A new mesothelioma clinical trial being conducted at the Mayo Clinic uses an altered version of the measles virus to combat the deadly cancer.
The potential of the measles virus to kill cancers like mesothelioma was noticed many years ago, before vaccination curtailed the spread of measles. In several cases, cancer patients who contracted natural measles experienced shrinkage of their tumors. Today, advanced molecular science has made it possible to insert a new gene into the measles virus that can further increase its specificity and potency against mesothelioma tumor cells.
Because malignant pleural mesothelioma (the most common type) arises on the mesothelial membrane around the lungs, Mayo Clinic researchers administer the altered measles virus directly into the pleural space, between the lungs and the membrane. The virus is delivered via catheter and includes a type of radioactive iodine, making it possible to monitor its effect on a mesothelioma tumor using non-invasive imaging studies.
The experimental treatment, which is classified as virotherapy, has worked well in both the laboratory and in live mice. In fact, some mice with mesothelioma that were injected with the measles virus lived twice as long as those who were not injected. The new Phase I clinical trial at Mayo, which is supported by the National Cancer Institute, represents the first time the treatment will be used in human mesothelioma patients.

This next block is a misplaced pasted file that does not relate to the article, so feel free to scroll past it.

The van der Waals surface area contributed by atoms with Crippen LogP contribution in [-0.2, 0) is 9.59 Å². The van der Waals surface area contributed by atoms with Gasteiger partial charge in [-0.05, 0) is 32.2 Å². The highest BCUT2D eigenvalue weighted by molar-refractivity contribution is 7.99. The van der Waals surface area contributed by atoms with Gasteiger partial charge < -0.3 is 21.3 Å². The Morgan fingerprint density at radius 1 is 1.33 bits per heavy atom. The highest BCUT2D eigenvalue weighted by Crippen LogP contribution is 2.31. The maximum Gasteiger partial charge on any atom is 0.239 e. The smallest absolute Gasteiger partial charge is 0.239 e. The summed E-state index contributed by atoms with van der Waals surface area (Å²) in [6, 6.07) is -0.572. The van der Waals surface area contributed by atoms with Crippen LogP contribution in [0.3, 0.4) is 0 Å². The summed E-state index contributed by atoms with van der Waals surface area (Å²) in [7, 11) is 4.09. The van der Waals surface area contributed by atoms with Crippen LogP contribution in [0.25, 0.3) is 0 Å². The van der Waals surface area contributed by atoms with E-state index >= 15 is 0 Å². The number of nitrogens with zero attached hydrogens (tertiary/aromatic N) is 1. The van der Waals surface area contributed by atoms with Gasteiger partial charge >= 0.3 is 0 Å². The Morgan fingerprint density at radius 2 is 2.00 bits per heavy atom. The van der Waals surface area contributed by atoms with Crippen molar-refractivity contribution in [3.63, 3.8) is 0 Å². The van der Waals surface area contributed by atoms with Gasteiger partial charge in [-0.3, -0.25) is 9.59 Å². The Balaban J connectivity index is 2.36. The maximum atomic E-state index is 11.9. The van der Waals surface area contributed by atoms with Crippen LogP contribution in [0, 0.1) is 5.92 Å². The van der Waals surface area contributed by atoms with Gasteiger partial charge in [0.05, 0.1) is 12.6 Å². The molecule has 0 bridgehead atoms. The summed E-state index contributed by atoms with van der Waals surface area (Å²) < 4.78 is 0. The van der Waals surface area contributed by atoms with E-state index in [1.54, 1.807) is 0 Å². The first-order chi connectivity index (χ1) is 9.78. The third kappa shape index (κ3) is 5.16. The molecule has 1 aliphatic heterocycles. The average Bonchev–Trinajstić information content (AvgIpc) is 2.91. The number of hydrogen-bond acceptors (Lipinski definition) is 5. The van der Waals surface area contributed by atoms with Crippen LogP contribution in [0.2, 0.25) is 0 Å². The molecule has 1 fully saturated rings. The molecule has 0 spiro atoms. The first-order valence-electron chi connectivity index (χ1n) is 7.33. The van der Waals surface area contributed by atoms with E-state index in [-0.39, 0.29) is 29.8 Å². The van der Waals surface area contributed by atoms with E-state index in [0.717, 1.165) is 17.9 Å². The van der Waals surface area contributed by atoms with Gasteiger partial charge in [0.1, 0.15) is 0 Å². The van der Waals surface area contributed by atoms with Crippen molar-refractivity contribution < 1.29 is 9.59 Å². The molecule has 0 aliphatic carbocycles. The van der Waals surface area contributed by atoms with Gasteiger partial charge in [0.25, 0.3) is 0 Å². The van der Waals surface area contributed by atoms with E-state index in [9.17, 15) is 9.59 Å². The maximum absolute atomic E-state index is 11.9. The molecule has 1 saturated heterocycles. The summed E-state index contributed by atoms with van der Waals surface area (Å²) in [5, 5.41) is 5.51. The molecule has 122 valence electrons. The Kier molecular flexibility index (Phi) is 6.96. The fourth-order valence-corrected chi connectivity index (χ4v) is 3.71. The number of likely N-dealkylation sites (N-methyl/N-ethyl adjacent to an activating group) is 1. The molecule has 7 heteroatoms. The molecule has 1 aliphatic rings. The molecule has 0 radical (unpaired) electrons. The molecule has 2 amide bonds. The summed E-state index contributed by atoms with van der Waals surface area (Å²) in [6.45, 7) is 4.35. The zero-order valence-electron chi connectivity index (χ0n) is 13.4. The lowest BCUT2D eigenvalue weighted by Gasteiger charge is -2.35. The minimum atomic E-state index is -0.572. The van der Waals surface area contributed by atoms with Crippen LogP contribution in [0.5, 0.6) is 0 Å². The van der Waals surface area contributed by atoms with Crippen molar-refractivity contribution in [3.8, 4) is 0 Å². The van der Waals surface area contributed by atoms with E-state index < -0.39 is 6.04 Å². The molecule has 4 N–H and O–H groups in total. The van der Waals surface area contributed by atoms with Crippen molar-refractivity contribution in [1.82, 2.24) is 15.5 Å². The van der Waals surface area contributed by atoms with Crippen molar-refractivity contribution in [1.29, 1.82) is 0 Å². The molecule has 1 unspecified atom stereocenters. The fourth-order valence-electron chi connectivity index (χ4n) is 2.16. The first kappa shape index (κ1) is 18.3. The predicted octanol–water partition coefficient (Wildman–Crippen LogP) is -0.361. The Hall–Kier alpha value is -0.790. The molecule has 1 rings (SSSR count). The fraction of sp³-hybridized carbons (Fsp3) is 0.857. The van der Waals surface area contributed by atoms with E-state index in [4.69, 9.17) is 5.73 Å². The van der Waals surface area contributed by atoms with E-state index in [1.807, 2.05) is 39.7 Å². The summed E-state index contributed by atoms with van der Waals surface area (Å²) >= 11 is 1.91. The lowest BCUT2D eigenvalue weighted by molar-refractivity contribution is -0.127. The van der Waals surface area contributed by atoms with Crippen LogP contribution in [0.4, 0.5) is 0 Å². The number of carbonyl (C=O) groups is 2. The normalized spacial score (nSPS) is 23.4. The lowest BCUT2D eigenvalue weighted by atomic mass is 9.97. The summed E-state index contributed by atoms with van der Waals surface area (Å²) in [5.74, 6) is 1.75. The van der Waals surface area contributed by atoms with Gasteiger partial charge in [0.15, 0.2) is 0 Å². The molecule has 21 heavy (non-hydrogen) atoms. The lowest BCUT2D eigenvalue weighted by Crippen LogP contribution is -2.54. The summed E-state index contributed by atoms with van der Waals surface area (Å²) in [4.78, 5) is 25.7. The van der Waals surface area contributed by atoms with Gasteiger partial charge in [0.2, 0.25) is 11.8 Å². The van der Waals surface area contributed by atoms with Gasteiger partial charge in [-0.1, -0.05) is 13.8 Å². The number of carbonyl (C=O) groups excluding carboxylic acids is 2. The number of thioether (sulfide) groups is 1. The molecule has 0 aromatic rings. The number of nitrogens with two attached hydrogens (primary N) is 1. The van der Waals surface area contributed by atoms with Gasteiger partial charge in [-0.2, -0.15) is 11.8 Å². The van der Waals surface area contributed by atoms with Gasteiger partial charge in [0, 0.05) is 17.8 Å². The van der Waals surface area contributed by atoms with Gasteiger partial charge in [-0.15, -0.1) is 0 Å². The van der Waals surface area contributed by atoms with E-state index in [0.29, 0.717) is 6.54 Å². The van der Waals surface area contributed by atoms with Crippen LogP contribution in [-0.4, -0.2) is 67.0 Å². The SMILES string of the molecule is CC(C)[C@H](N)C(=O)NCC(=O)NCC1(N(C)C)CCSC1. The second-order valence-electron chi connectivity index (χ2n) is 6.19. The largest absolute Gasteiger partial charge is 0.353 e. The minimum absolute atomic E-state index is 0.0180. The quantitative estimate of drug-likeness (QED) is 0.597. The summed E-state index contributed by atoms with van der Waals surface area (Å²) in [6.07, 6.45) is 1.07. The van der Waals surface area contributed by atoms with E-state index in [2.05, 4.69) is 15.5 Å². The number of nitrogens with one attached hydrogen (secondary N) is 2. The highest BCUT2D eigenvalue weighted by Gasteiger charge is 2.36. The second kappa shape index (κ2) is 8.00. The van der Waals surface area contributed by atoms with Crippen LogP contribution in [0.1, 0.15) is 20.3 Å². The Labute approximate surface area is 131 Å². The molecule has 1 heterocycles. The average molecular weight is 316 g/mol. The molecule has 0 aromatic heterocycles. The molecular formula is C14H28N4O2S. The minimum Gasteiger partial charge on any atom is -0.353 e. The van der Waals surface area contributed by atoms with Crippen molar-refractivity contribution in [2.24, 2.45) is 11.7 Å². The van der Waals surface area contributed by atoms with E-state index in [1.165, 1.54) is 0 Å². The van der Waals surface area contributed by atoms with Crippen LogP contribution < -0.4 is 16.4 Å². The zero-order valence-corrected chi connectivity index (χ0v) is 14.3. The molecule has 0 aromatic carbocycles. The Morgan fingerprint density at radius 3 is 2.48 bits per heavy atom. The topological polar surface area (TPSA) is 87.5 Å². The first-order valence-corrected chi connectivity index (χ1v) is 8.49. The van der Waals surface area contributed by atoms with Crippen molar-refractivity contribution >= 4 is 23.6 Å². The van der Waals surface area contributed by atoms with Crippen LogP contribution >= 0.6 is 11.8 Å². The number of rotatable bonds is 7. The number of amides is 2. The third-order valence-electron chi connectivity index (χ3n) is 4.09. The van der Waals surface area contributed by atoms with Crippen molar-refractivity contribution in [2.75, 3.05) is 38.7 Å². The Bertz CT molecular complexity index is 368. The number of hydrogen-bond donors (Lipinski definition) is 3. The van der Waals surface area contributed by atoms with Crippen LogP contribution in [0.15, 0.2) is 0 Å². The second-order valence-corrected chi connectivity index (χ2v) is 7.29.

Once it enters the pleural space and comes in contact with mesothelioma cells, the hope is that the measles virus will not only begin killing the cells themselves, but will also trigger an anti-tumor immune response that will further increase the assault on the mesothelioma tumor. The Phase I trial participants must have mesothelioma confined to a single pleural cavity. They will receive a dose of measles virus every 28 days up to six times, or until the side effects are not tolerable. The primary purpose of the trial is to evaluate the safety of measles virotherapy and determine the optimal dose.
Virotherapy is also a focus of cancer research at the Salk Institute for Biological Studies where researchers are studying the mesothelioma-killing potential of the adenovirus, which causes the common cold. Salk researchers say the adenovirus has developed molecular proteins that allow it to “hijack” a cell’s internal machinery and control it. Scientists are working to incorporate these same tools into anti-cancer drugs that might be able to suppress cells’ ability to grow, replicate and spread.
Cold viruses point the way to new cancer therapies, October 16, 2012, News Release, Salk Institute website.